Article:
March 26, 2005 – When Dr. Adam Shapiro and his wife, Pamela Berkowsky, moved to St. Thomas, she offered to spend three months in the office helping him set up shop. Shapiro had just spent 10 years as an ear, nose and throat physician in Virginia and Florida where he routinely saw more than 50 patients a day. When the demands of his job grew beyond making patient care the number one priority, Shapiro began looking for a change. His love of the sea led him back to the Virgin Islands.
"We got married here eight years ago, and every time we came down he would fantasize about living here," says Berkowsky.
When the resident ear, nose and throat doctor decided to retire, everything just fell into place.
"He was ready for a change," says Berkowsky. "I was a Clinton appointee, Gore lost the election. The stars lined up and we got here in 2002."
Three years later, Berkowsky is still at the office as the practice is preparing to expand. This summer Virgin Islands Ear, Nose and Throat will move into the Paragon Medical Building located behind the hospital. The new office will have the only accredited sleep center in the Virgin Islands, and will also include a dizziness and balance rehabilitation center. A physician's assistant is in training to be a registered sleep technician at the new lab. He'll become an expert on things like sleep apnea, a condition more than 25 percent of people suffer from.
"Most people are unaware of it," says Shapiro. "If it's severe they catch it themselves, but most people are dragged in by a significant other. The don't think they have problems."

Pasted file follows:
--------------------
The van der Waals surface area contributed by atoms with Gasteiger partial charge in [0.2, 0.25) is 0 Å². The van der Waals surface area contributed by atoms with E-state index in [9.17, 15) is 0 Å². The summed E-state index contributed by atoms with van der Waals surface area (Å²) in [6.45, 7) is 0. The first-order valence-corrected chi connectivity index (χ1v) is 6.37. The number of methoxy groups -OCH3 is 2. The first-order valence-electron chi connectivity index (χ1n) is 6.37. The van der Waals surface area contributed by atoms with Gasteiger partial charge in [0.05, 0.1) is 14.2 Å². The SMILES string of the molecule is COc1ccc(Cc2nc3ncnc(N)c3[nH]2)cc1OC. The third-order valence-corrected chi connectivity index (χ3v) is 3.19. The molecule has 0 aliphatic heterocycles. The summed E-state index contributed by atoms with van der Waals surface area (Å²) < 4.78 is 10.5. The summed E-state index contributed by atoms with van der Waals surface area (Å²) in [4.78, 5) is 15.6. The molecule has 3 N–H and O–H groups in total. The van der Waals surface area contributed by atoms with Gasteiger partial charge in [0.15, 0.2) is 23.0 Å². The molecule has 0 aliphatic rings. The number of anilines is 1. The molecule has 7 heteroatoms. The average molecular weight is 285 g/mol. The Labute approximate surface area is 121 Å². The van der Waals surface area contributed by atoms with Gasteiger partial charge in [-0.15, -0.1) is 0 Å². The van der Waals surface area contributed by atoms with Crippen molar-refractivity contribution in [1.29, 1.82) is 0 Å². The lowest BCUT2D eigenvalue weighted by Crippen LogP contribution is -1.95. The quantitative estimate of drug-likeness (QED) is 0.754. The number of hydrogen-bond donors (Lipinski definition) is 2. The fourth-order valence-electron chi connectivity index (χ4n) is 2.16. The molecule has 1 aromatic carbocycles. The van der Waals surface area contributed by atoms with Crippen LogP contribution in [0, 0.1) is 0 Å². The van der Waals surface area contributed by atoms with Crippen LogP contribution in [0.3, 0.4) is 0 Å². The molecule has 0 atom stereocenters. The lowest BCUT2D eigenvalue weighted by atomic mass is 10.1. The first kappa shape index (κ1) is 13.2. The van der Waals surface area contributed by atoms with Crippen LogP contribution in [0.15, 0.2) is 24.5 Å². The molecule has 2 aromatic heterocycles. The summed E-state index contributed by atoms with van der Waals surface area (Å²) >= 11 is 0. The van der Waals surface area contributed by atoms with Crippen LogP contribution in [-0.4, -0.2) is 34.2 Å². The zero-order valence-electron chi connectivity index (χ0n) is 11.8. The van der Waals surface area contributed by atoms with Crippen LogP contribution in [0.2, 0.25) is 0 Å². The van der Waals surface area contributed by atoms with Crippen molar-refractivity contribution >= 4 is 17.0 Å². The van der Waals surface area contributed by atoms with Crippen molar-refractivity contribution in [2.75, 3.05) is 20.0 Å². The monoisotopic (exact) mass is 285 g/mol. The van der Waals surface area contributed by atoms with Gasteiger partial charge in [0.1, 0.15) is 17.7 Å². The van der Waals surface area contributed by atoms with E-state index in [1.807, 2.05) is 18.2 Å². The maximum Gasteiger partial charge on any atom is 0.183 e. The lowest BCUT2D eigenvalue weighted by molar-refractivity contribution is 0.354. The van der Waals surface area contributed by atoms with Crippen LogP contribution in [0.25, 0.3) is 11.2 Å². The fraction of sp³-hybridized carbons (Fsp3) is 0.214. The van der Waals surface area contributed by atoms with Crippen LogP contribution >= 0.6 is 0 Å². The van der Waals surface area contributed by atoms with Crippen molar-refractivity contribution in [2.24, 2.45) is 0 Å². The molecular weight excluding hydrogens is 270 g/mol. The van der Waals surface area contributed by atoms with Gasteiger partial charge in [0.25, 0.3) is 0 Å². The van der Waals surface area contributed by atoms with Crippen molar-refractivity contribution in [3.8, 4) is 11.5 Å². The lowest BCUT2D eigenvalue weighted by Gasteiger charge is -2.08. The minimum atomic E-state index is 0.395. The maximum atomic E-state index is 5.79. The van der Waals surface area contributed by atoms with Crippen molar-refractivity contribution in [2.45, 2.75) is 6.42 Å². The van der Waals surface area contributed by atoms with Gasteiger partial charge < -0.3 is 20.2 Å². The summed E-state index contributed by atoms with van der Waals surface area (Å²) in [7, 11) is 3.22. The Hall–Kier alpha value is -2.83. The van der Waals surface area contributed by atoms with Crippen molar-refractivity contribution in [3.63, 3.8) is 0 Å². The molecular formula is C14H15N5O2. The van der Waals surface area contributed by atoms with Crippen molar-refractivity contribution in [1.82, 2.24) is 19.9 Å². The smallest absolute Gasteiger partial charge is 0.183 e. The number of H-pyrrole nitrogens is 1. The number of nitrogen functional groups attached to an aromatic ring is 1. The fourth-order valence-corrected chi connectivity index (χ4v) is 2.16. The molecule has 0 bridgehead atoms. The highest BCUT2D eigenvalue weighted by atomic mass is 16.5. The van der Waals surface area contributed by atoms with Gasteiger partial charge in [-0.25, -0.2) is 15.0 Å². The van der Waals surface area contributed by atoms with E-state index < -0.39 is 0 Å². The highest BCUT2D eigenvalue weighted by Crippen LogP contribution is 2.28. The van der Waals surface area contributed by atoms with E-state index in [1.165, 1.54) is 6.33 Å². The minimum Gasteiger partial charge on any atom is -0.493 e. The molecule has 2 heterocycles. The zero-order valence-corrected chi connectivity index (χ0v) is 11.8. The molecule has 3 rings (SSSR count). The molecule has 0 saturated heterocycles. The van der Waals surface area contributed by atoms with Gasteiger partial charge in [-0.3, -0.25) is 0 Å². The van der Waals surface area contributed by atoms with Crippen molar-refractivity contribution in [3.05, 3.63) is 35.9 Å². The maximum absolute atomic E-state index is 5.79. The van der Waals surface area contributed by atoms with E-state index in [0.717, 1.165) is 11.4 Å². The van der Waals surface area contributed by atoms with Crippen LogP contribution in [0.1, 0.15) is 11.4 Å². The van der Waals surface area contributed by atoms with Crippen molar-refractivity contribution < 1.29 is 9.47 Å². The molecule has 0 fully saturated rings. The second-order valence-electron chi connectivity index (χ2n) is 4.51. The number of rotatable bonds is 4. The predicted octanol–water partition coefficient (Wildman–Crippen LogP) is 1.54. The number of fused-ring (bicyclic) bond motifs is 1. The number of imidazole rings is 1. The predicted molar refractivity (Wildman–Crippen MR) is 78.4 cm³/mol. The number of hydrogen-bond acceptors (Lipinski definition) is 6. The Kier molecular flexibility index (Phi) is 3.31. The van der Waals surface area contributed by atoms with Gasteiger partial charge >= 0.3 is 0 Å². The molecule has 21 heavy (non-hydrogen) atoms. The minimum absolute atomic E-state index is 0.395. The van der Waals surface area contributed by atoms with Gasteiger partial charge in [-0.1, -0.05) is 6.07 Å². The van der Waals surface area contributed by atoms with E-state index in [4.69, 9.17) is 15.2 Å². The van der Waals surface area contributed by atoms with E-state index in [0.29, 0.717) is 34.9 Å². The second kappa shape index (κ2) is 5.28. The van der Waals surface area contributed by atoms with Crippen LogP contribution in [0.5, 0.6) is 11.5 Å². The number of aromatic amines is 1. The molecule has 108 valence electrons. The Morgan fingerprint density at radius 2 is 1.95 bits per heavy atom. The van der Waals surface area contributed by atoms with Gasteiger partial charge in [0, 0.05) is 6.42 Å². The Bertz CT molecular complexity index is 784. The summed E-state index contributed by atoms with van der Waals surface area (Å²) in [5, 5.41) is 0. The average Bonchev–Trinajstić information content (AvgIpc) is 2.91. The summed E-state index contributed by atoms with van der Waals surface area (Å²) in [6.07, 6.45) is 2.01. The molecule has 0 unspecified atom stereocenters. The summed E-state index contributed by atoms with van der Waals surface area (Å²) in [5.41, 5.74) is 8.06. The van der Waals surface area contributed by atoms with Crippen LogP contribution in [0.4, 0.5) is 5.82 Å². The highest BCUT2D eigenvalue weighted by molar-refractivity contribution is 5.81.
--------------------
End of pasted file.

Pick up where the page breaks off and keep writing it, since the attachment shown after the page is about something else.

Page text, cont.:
In the sleep lab, under the medical direction of Dr. David Weisher, experts will measure heart rates, oxygen saturation levels and other parameters to see what's really happening while patients are asleep, whether it's a problem in the brain, an obstructed airway, or a combination. "Right now when someone has a problem we have to go on our best guess, or send people to Puerto Rico or the States," says Shapiro. With state-of-the-art technology at their disposal the experts will be able to fine-tune the appropriate treatment, which may include making dietary and lifestyle changes, using devices, or surgery. Shapiro says with treatment, 90 percent of sleep apnea cases can be improved.
The number one reason people go to the doctor is because of dizziness, according to Shapiro. Those patients will go to through vestibular rehabilitation, working with a physical therapist on a Balance Master to recondition themselves.
Long before plans were put in place to expand the practice, Shapiro had taken the standard otolaryngology – head and neck surgery – practice and added an allergy division. "We have a CLIA-certified blood allergy lab, the only one in Virgin Islands," says Berkowsky. "The traditional way of getting allergy tested is all the skin pricks. Now, they take one tube of blood, and it's a much more exact process to see specifically what you're allergic to. That didn't exist before," she added
Shapiro also has expertise in endoscopic sinus surgery, facial plastics, botox and collagen. Before he came along most of those procedures were done off island. He is also a commercial pilot, an FAA flight medical examiner, a diver, trained in hyperbarics, and has lectured on ear, nose and throat problems associated with diving.
Shapiro will be sharing his expertise in a monthly Source column, "Paging Dr. Shapiro." The columns will now be a regular feature in our Health/Fitness section. Click here to read Dr. Shapiro's first column.
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